Francis "Fanny" Wright's battle against American slavery--and her hope to involve Mary Shelley.
Let’s look a moment at what Fanny Wright said about slavery in Views of Society and Manners in America. Her first letter—dated in the text as September 1818—talks about her arrival in New York City. For a number of months she traveled around the East, and it was in Philadelphia—a visit recorded in her fifth letter (May 1819)—that she wrote this: To the Society of Friends [the Quakers] also is humanity indebted for a continued opposition to the odious traffic in the African race, for unwearying efforts to effect its abolition, which no clamour, no ridicule, no heart-sickening delays and disappointments could relax, until they were crowned with success.
May 1819. Forty years before John Brown’s raid at Harpers Ferry, forty-two years before the ignition of the Civil War at Fort Sumter (April 12, 1861). Wright, who died in 1852, would not live to see any of it. But her heart was full of abolitionism already, and she would write about it—and act upon it—relentlessly. And she wanted Mary Shelley to help.
As she wandered around the East, Wright also wrote about women’s rights, about public education, penal issues, this new American democracy, the plight of Native Americans, and much about the citizens and the scenery of our country, which, at the time of her visit, was not yet a half-century old.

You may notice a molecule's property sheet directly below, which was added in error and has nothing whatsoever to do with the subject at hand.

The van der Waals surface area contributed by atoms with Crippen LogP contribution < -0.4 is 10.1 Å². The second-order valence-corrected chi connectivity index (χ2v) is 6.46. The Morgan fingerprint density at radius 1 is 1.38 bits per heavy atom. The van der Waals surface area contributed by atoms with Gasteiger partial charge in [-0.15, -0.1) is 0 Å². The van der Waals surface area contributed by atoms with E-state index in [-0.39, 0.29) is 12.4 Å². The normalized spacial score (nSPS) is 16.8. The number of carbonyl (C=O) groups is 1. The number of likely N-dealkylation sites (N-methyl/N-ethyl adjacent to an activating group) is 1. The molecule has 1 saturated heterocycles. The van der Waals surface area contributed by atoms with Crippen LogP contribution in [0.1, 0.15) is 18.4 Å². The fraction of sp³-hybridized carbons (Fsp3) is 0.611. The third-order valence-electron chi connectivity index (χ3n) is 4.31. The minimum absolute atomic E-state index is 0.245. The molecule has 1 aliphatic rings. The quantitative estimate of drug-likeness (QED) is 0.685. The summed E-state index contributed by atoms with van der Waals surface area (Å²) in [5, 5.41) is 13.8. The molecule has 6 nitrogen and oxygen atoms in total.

Many pages later—in the city of Washington (later, Washington, D.C.)—she returns to the topic of slavery and issues some bitter criticism of the practice. In her letter dated April 1820 (her final letter in the volume), she wrote The sight of slavery is revolting everywhere, but to inhale the impure breath of its pestilence in the free winds of America is odious beyond all that the imagination can conceive.
A bit later she gives birth to the idea that would become Nashoba. She recognized that merely freeing the slaves was insufficient: People held in horrible bondage, uneducated and hopeless, need help when the shackles fall—lots of help. And this is what Americans must do, she urged: provide that help—as she would attempt to do at Nashoba. Among her final words are these: justice should be held superior to humanity; to break the chains would be more generous than to gild them and … decidedly more useful.
And so—in the fall of 1823, she traveled to visit with Andrew Jackson (yes, that one). He recommended some land near the Wolf River near Memphis. She bought ten slaves (four were women). She bought the land that Jackson—who, of course, owned slaves himself, some 150 at the time of his death in 1845—had recommended. She paid $480 for 320 acres. (Her purchases would eventually swell to some 1800 acres.) She published her plan for the settlement—and then set about getting it started.
But during her absences (while she traveled and tried to raise support), the community collapsed. And by the time she tried to enlist Mary Shelley’s help, it was all but over. And Mary declined to help the woman she much admired.